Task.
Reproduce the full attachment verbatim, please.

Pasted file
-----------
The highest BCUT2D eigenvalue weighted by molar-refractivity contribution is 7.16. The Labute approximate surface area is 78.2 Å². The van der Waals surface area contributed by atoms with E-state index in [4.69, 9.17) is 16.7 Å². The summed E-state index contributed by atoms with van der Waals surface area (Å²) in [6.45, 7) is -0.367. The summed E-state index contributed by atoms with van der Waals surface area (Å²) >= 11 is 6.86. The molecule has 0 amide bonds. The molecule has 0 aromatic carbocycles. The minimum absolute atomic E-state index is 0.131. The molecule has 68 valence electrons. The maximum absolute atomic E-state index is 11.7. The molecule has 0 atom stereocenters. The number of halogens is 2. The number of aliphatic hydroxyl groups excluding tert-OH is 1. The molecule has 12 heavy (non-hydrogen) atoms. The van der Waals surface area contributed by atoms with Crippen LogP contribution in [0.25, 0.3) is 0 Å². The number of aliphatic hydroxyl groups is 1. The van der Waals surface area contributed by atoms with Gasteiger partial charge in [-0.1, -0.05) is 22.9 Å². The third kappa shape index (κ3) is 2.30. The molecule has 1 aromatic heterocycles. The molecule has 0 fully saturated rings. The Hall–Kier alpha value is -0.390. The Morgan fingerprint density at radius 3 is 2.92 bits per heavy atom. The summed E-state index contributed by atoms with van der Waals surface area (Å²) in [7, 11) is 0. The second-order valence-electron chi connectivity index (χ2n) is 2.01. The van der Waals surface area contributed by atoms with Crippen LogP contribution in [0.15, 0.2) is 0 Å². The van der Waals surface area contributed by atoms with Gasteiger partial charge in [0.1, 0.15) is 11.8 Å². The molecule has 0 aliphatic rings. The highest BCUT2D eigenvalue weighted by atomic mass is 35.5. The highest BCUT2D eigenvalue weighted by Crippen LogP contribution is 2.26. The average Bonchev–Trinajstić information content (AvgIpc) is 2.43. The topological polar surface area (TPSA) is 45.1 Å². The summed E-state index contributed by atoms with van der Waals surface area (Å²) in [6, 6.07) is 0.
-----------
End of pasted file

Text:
The highest BCUT2D eigenvalue weighted by molar-refractivity contribution is 7.16. The Labute approximate surface area is 78.2 Å². The van der Waals surface area contributed by atoms with E-state index in [4.69, 9.17) is 16.7 Å². The summed E-state index contributed by atoms with van der Waals surface area (Å²) in [6.45, 7) is -0.367. The summed E-state index contributed by atoms with van der Waals surface area (Å²) >= 11 is 6.86. The molecule has 0 amide bonds. The molecule has 0 aromatic carbocycles. The minimum absolute atomic E-state index is 0.131. The molecule has 68 valence electrons. The maximum absolute atomic E-state index is 11.7. The molecule has 0 atom stereocenters. The number of halogens is 2. The number of aliphatic hydroxyl groups excluding tert-OH is 1. The molecule has 12 heavy (non-hydrogen) atoms. The van der Waals surface area contributed by atoms with Crippen LogP contribution in [0.25, 0.3) is 0 Å². The number of aliphatic hydroxyl groups is 1. The van der Waals surface area contributed by atoms with Gasteiger partial charge in [-0.1, -0.05) is 22.9 Å². The third kappa shape index (κ3) is 2.30. The molecule has 1 aromatic heterocycles. The molecule has 0 fully saturated rings. The Hall–Kier alpha value is -0.390. The Morgan fingerprint density at radius 3 is 2.92 bits per heavy atom. The summed E-state index contributed by atoms with van der Waals surface area (Å²) in [7, 11) is 0. The second-order valence-electron chi connectivity index (χ2n) is 2.01. The van der Waals surface area contributed by atoms with Crippen LogP contribution in [0.15, 0.2) is 0 Å². The van der Waals surface area contributed by atoms with Gasteiger partial charge in [0.1, 0.15) is 11.8 Å². The molecule has 0 aliphatic rings. The highest BCUT2D eigenvalue weighted by atomic mass is 35.5. The highest BCUT2D eigenvalue weighted by Crippen LogP contribution is 2.26. The average Bonchev–Trinajstić information content (AvgIpc) is 2.43. The topological polar surface area (TPSA) is 45.1 Å². The summed E-state index contributed by atoms with van der Waals surface area (Å²) in [6, 6.07) is 0.